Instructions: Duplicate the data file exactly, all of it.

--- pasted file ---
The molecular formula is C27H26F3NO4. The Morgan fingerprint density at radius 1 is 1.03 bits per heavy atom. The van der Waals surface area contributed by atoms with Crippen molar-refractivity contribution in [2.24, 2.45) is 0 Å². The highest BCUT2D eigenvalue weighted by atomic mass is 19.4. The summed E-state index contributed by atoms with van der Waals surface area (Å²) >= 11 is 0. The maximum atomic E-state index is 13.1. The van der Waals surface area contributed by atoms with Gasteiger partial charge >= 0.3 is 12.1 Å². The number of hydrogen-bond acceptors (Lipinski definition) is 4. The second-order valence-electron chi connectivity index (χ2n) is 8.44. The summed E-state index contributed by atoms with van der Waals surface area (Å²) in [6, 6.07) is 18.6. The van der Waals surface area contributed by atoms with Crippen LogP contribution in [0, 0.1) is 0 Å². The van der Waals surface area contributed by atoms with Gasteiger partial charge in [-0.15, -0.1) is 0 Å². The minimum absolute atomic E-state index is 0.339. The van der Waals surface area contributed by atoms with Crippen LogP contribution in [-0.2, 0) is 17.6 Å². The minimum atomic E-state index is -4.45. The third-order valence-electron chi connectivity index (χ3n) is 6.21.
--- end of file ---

The molecular formula is C27H26F3NO4. The Morgan fingerprint density at radius 1 is 1.03 bits per heavy atom. The van der Waals surface area contributed by atoms with Crippen molar-refractivity contribution in [2.24, 2.45) is 0 Å². The highest BCUT2D eigenvalue weighted by atomic mass is 19.4. The summed E-state index contributed by atoms with van der Waals surface area (Å²) >= 11 is 0. The maximum atomic E-state index is 13.1. The van der Waals surface area contributed by atoms with Gasteiger partial charge >= 0.3 is 12.1 Å². The number of hydrogen-bond acceptors (Lipinski definition) is 4. The second-order valence-electron chi connectivity index (χ2n) is 8.44. The summed E-state index contributed by atoms with van der Waals surface area (Å²) in [6, 6.07) is 18.6. The van der Waals surface area contributed by atoms with Crippen LogP contribution in [0, 0.1) is 0 Å². The van der Waals surface area contributed by atoms with Gasteiger partial charge in [-0.15, -0.1) is 0 Å². The minimum absolute atomic E-state index is 0.339. The van der Waals surface area contributed by atoms with Crippen LogP contribution in [-0.2, 0) is 17.6 Å². The minimum atomic E-state index is -4.45. The third-order valence-electron chi connectivity index (χ3n) is 6.21.